I should have posted Sunday evening, but I was really tired. I'm not a morning person, plus it was Daylight Savings Time and I got up at 6am, which used to be 5am. But I knew I would regret missing a golden opportunity to run 28 miles with company, plus get to meet several Ft. Collins runners. It was well worth it. I got to meet Ping, Felix, Nick, and several others. Check out Alene's site - she has the mostest and bestest photos. I damaged my first one.
One reason I haven't posted until now is that I keep forgetting to bring my camera in from the car. So, yeah, I can drive all the way to Ft. Collins and run 28 miles and drive back, but I'm way too lazy to walk 40 feet to my car to retrieve my camera. I never said I make sense!
This whole Daylight Savings thing is so moronic. Time is supposed to be a standard. If you dink with the standard, it ceases to be "standard". Some countries do DST, some don't. Some compromise and only go 30 minutes. On top of that, we changed it to a few weeks earlier and later. Is it just me, or is this whole situation completely retarded? Hey, if it's such a good idea, then why don't we let it be voluntary. Instead of screwing up the clock, the government can simply "suggest" that all entities, commercial, governmental, academic, and otherwise, should start an hour earlier.
Anyways, I digress... Wednesday morning, my alarm didn't go off. Gee, maybe that was because I stepped on it the night before and broke it? Maybe? And the other one somehow still wasn't changed to the new time. So I woke up at 7:30am, exactly one hour after I was supposed to!!! The good news: I got 9.5 hours of sleep. Normally I'm only caught up on sleep on Saturdays. The bad news: I now have a cold. No wonder I couldn't wake up.
I still ran 7 miles with the Denver Trail Runners tonight, so I'm not THAT sick. Which is good because I have the Salida marathon Saturday. I'm sick enough that it will slow me down if I don't get over it. How long does a cold take? First symptoms on Tuesday. Am I screwed?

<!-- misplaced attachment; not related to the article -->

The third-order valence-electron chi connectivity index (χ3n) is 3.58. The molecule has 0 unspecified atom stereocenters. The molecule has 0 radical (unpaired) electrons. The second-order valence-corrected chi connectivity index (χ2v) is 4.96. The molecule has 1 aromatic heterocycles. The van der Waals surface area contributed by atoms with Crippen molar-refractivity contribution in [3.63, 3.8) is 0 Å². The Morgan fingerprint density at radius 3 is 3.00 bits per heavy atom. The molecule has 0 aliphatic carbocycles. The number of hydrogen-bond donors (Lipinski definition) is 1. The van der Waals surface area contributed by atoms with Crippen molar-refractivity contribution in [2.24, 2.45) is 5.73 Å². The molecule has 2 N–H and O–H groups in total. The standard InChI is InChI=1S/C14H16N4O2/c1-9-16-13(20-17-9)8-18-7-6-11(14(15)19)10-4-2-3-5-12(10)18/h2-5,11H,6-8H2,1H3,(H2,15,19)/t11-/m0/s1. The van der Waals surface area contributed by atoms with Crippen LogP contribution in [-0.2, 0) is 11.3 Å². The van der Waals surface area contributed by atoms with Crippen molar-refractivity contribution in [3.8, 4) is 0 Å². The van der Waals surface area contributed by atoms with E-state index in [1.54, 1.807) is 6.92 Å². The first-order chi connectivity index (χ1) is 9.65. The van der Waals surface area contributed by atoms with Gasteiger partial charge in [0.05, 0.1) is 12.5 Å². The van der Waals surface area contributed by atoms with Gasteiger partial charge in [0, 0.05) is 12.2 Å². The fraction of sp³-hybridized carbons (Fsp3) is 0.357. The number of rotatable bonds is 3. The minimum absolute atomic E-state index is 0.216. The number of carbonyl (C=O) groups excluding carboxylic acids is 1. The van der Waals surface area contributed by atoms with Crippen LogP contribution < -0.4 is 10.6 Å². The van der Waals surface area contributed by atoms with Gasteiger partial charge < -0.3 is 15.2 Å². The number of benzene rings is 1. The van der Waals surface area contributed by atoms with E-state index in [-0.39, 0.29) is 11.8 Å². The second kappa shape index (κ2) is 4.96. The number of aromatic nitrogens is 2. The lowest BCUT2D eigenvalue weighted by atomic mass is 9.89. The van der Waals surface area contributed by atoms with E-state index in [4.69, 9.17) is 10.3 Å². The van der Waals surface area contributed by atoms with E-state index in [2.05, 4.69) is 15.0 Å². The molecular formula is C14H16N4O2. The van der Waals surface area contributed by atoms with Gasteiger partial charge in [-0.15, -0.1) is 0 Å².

This year is fizzling. I had an easy winter off-season, and now my body is not rising to the occasion. It's taking me 2-3 days to recover from my training runs. I keep ending up with injurious pains that can't be ignored. This was my first winter without a full-blown injury, but it might be even worse than the ones where I was hurt.
Sunday night, I woke up with a hurt back. It was almost nothing. Monday morning, at work, I was mostly okay until I stood up after a couple hours of sitting at my computer. My back was SOOO STIFF! Ouch! I was crippled. And it got worse through the day. I wish I could remember the dream I must've had! Maybe I dreamed I had sex with a contortionist! That would have been worth it! I logged a little more mileage in January than last year, but February was about 20 miles short. And that's with last year being a slow ramp-up! So this year is looking very very bad. I have about 16 races planned, most of which I'm already registered for.
Tonight, at Wash Park, I arrived early like normal to get an extra lap in before the regular Tuesday run. It took me half a mile of repeated false-starts before I could get running and stay running. My back kept spasming. It's a muscle or ligament on my lower back, left side. Once I got going, I was moving okay. Still about a minute per mile slower, but able to pound out the miles with proper form. Except that I couldn't do fast-feet. After Monday, I feel fortunate that I was able to still get my miles. Tomorrow ought to be better.
Less than two weeks to the Salida Marathon. Also known as the Turret Marathon. Aslo known as the Zeb Pike Marathon (his great-grandson is still alive and hosted the first running). Also known as the "Run Through Time Marathon". I don't think I've ever heard of a race with so many names, but I like them all. I especially like the way the race starts out on easy improved dirt road, then tends to get snowy and icy but still tame until you get 3/4 of the way. Then it starts to get wild - and wilder - and then really narly, and REALLY NARLY!! It is such an awesome end to a trail marathon. I just love it. But I need a good back for it. There's lots of radical body twists on the jagged descents.